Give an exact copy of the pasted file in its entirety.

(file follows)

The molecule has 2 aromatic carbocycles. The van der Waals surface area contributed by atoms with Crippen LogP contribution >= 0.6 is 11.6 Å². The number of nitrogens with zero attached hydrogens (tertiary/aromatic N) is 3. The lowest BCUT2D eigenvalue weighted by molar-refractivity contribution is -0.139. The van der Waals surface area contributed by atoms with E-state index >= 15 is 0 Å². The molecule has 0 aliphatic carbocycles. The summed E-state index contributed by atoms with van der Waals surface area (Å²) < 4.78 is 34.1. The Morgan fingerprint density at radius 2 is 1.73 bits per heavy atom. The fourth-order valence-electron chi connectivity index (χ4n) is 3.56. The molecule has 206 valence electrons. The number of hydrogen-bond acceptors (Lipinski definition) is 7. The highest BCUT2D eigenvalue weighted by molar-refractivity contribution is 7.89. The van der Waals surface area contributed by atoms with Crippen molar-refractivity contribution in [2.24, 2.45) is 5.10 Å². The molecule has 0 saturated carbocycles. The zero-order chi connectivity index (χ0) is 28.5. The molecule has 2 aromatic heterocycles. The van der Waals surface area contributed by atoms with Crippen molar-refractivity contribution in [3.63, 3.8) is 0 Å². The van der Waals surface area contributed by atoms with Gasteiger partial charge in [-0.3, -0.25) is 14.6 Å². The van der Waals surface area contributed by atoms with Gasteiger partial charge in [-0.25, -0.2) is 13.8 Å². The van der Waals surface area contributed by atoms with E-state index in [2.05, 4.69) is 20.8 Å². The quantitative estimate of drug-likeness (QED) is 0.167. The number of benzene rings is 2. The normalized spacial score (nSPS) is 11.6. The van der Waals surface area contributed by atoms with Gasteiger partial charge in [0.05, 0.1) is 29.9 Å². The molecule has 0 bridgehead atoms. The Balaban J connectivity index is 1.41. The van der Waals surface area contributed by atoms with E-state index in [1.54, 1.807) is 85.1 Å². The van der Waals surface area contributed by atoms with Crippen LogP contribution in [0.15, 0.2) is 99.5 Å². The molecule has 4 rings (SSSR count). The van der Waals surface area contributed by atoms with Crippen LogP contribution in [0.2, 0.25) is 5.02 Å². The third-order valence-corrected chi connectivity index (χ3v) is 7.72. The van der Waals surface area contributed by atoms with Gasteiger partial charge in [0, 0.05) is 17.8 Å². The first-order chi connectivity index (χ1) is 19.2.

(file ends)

The molecule has 2 aromatic carbocycles. The van der Waals surface area contributed by atoms with Crippen LogP contribution >= 0.6 is 11.6 Å². The number of nitrogens with zero attached hydrogens (tertiary/aromatic N) is 3. The lowest BCUT2D eigenvalue weighted by molar-refractivity contribution is -0.139. The van der Waals surface area contributed by atoms with E-state index >= 15 is 0 Å². The molecule has 0 aliphatic carbocycles. The summed E-state index contributed by atoms with van der Waals surface area (Å²) < 4.78 is 34.1. The Morgan fingerprint density at radius 2 is 1.73 bits per heavy atom. The fourth-order valence-electron chi connectivity index (χ4n) is 3.56. The molecule has 206 valence electrons. The number of hydrogen-bond acceptors (Lipinski definition) is 7. The highest BCUT2D eigenvalue weighted by molar-refractivity contribution is 7.89. The van der Waals surface area contributed by atoms with Crippen molar-refractivity contribution in [2.24, 2.45) is 5.10 Å². The molecule has 0 saturated carbocycles. The zero-order chi connectivity index (χ0) is 28.5. The molecule has 2 aromatic heterocycles. The van der Waals surface area contributed by atoms with Crippen molar-refractivity contribution in [3.63, 3.8) is 0 Å². The van der Waals surface area contributed by atoms with Gasteiger partial charge in [-0.3, -0.25) is 14.6 Å². The van der Waals surface area contributed by atoms with Gasteiger partial charge in [-0.25, -0.2) is 13.8 Å². The van der Waals surface area contributed by atoms with E-state index in [2.05, 4.69) is 20.8 Å². The quantitative estimate of drug-likeness (QED) is 0.167. The number of benzene rings is 2. The normalized spacial score (nSPS) is 11.6. The van der Waals surface area contributed by atoms with Gasteiger partial charge in [0.05, 0.1) is 29.9 Å². The molecule has 0 bridgehead atoms. The Balaban J connectivity index is 1.41. The van der Waals surface area contributed by atoms with E-state index in [1.54, 1.807) is 85.1 Å². The van der Waals surface area contributed by atoms with Crippen LogP contribution in [0.15, 0.2) is 99.5 Å². The molecule has 4 rings (SSSR count). The van der Waals surface area contributed by atoms with Crippen LogP contribution in [0.2, 0.25) is 5.02 Å². The third-order valence-corrected chi connectivity index (χ3v) is 7.72. The van der Waals surface area contributed by atoms with Gasteiger partial charge in [0, 0.05) is 17.8 Å². The first-order chi connectivity index (χ1) is 19.2.